Drivers find ho-hum Humm hard to beat

MOTOR SPORTS

April 18, 1993|By STAN DILLON

Tom Humm is a very low-key person -- so low key that hardly anyone notices he is around. His car isn't fancy -- no bright paint job, no large air scoops. Just a plain street car.

But Humm's competitors at 75-80 Dragway in Monrovia notice him. They try to keep away from him in the elimination runs, because he is one of the most difficult drivers to beat.

Humm races in Class II at 75-80. He races to win and he doesn't spend a lot of money to do it.

Although he finished fourth in points last year, he led all drivers in wins with four. He did all of this in a stock 1968 Ford Falcon four-door sedan that creeps down the quarter-mile in 16 seconds flat.

Humm is one of the truly interesting drivers at 75-80. He keeps a low profile at the track, but he is always studying the competition. He is an easy-going young man, but has an intense desire to win. His car seems to get lost among all the expensive exotic cars.

"I was wondering when they were going to write about me. I have been winning and no story," Humm remarked. "I was beginning to think that they didn't want to write a story on me because of how my car looks."

Humm started racing in 1980. He raced regularly for eight years. He was the overall track champion in 1984, finished second in points in 1985 and again the following year. That year he was first in points until the final night.

From 1988 through 1991, the Mount Airy resident took some time off from racing to start a family and build a house. But the desire for racing was always there.

Last year he returned to the sport he loves and performed as if he hadnever missed a race. He was first in points by mid-August, but ended up fourth in a very tough point battle. Still, he led all drivers in wins, quite an accomplishment for a driver who missed four years.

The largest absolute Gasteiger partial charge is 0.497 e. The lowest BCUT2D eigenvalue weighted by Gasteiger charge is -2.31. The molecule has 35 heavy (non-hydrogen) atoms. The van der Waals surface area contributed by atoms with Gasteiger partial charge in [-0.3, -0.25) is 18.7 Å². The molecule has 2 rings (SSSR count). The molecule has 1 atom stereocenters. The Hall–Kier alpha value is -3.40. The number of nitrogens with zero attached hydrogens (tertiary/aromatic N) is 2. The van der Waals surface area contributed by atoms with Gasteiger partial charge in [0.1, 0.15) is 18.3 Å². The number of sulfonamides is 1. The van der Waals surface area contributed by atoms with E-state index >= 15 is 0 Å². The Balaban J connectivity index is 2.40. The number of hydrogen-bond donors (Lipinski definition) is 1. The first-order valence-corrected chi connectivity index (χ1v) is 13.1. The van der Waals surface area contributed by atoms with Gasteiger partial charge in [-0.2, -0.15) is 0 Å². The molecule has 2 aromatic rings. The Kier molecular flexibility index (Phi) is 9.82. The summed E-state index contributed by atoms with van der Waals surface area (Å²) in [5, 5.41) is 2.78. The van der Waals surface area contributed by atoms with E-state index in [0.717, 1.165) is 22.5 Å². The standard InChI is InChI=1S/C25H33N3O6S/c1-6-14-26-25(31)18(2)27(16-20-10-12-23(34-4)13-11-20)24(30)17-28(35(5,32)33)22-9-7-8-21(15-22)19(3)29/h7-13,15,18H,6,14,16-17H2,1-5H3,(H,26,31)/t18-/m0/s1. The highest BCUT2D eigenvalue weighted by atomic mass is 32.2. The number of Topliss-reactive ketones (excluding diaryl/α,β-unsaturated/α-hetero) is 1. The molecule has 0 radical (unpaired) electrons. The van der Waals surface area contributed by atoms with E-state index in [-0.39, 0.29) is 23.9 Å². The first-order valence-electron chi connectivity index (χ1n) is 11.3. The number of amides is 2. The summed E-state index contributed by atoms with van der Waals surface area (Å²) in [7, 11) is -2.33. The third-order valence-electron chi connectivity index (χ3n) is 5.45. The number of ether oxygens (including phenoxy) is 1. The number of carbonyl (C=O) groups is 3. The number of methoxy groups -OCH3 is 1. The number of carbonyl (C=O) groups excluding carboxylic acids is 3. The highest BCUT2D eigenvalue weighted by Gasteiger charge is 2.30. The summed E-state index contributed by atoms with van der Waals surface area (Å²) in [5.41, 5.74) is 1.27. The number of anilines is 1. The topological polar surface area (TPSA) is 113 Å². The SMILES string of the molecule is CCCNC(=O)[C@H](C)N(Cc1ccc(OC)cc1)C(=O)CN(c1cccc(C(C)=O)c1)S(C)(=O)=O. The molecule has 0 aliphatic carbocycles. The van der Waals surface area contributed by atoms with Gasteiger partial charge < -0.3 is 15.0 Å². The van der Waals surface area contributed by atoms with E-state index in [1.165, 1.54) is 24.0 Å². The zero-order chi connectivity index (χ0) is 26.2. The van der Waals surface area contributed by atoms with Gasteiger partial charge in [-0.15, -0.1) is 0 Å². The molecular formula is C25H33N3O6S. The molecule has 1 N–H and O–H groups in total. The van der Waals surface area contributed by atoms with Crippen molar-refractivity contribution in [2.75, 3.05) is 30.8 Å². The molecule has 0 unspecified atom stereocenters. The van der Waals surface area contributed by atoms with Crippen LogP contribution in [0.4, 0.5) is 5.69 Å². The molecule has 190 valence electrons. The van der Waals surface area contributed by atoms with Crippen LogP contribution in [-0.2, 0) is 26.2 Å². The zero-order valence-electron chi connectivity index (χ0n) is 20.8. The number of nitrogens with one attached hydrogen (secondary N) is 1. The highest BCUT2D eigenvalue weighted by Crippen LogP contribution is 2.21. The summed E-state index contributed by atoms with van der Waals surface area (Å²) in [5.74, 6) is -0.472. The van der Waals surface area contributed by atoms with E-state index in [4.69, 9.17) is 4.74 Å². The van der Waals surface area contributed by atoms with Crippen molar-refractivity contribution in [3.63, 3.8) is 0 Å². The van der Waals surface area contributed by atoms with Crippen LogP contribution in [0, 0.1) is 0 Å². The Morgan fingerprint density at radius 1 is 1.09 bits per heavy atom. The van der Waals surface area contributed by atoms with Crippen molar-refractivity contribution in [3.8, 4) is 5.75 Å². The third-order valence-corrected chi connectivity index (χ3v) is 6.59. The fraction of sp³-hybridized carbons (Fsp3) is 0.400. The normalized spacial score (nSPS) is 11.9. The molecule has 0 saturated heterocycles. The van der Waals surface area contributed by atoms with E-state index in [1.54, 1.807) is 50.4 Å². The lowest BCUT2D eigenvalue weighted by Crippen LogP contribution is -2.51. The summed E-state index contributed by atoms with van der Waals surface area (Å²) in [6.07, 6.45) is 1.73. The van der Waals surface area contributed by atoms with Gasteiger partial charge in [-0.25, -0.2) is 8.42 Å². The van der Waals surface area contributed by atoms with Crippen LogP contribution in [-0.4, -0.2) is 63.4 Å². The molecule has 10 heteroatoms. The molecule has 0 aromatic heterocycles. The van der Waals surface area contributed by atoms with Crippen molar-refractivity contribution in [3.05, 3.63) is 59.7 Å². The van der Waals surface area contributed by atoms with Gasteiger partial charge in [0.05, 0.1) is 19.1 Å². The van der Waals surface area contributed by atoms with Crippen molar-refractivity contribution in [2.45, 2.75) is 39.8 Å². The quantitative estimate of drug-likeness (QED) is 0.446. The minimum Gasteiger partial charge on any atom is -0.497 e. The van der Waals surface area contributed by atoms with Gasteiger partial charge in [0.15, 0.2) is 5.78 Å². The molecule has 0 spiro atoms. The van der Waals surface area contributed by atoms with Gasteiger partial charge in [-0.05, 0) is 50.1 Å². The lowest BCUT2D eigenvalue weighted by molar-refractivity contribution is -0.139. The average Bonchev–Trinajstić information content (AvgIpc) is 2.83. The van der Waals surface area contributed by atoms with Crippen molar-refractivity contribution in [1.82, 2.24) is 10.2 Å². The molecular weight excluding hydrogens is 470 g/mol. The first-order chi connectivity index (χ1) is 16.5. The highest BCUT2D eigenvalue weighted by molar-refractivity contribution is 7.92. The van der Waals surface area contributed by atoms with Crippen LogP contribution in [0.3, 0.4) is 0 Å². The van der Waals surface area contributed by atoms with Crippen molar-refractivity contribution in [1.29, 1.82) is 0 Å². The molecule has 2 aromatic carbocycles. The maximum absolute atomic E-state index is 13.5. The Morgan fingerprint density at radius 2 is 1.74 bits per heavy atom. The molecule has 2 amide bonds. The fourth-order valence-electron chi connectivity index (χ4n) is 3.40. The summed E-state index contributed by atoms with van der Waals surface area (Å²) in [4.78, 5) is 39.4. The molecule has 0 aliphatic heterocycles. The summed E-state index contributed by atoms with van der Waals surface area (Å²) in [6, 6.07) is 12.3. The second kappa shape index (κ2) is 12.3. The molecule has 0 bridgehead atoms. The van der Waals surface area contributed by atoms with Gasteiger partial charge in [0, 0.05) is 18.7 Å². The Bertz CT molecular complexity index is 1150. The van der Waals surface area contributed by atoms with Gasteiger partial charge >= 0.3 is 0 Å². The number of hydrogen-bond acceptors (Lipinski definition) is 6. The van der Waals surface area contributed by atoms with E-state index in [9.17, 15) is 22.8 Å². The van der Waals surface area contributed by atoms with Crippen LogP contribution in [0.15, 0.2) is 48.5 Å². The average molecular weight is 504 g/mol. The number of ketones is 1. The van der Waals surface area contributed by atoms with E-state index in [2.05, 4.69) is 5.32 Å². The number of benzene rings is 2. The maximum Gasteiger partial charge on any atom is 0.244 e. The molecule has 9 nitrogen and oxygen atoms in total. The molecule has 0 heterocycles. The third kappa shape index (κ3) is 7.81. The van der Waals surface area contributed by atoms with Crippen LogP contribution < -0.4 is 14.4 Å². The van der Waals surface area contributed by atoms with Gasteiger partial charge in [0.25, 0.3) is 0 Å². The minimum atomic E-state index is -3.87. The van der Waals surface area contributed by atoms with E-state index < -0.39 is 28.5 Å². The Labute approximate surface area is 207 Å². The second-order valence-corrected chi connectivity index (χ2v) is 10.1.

Last Sunday at 75-80, Humm did it again. In the first time out this year, the 32-year-old went out and whipped the competition, proving that he didn't lose anything over the off-season.

"Every time I win, just like Sunday, it feels like the first win," said Humm. "I get so excited. I enjoy each win as if it was the first one."

Humm attributes all of his success to Norman and Charlie Spealman. In his spare time, Humm helps Charlie in his machine shop.

"I owe everything to Charles and Norman. Everything I know I have to give them credit for. They taught me all the tricks," said Humm. "They taught me all the little things to look for, the little things that other drivers are doing. They taught me how to race on a really low budget, to take any car and win with it. Thanks to them, I have learned to win with whatever I have."

Mike Garber, the car's mechanic, is another one who plays a major part in Humm's success.

"Mike is my genius. He'll take anything and make it race. I don't do anything on my car," said Humm. "I

not a mechanic. Garber does all my work. I just like to race. I really appreciate everything he does for me."

Someone who is not familiar with drag racing may wonder how a slow car like Humm's can win against faster cars.

In bracket racing, everyone dials in a time that they believe their ,, car will do the quarter-mile in. The slower cars leave the line first and the faster cars are handicapped to leave later.

Because Humm's Falcon runs the quarter-mile in 16 seconds, he normally leaves the line before the other cars.

"I always want to be the guy that leaves first," said Humm. "I want to be the guy the other driver is chasing. I like running 12-second cars. It means I have a 100-foot start. When they leave the lane I am two to three seconds ahead of them.

"I want them to have to make the split-second judgments whether to pass me or not at the end. I want to make them do the thinking."

Humm is happy racing in Class II. That is good news for guys in Class I.

"I have no desire to race in any other class. I want to drive to the track in my car, race it and drive it home. If I keep my budget low and I win, I am way ahead of the game," he said.

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